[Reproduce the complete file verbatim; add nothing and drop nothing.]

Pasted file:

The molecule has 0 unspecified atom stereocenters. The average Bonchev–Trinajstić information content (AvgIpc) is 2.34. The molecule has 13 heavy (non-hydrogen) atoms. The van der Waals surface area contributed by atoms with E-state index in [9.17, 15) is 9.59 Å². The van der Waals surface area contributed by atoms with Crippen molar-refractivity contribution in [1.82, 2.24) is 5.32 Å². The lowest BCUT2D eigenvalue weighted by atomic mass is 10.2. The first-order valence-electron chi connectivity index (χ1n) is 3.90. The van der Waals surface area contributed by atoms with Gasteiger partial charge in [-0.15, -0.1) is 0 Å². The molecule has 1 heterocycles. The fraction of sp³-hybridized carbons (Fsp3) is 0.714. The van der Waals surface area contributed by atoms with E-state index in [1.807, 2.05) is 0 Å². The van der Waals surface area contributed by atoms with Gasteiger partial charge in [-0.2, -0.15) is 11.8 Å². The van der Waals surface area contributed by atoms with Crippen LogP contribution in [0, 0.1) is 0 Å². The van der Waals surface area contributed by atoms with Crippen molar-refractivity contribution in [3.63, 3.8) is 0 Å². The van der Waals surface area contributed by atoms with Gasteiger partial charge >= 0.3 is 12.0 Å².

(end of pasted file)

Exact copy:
The molecule has 0 unspecified atom stereocenters. The average Bonchev–Trinajstić information content (AvgIpc) is 2.34. The molecule has 13 heavy (non-hydrogen) atoms. The van der Waals surface area contributed by atoms with E-state index in [9.17, 15) is 9.59 Å². The van der Waals surface area contributed by atoms with Crippen molar-refractivity contribution in [1.82, 2.24) is 5.32 Å². The lowest BCUT2D eigenvalue weighted by atomic mass is 10.2. The first-order valence-electron chi connectivity index (χ1n) is 3.90. The van der Waals surface area contributed by atoms with Gasteiger partial charge in [-0.15, -0.1) is 0 Å². The molecule has 1 heterocycles. The fraction of sp³-hybridized carbons (Fsp3) is 0.714. The van der Waals surface area contributed by atoms with E-state index in [1.807, 2.05) is 0 Å². The van der Waals surface area contributed by atoms with Gasteiger partial charge in [-0.2, -0.15) is 11.8 Å². The van der Waals surface area contributed by atoms with Crippen LogP contribution in [0, 0.1) is 0 Å². The van der Waals surface area contributed by atoms with Crippen molar-refractivity contribution in [3.63, 3.8) is 0 Å². The van der Waals surface area contributed by atoms with Gasteiger partial charge >= 0.3 is 12.0 Å².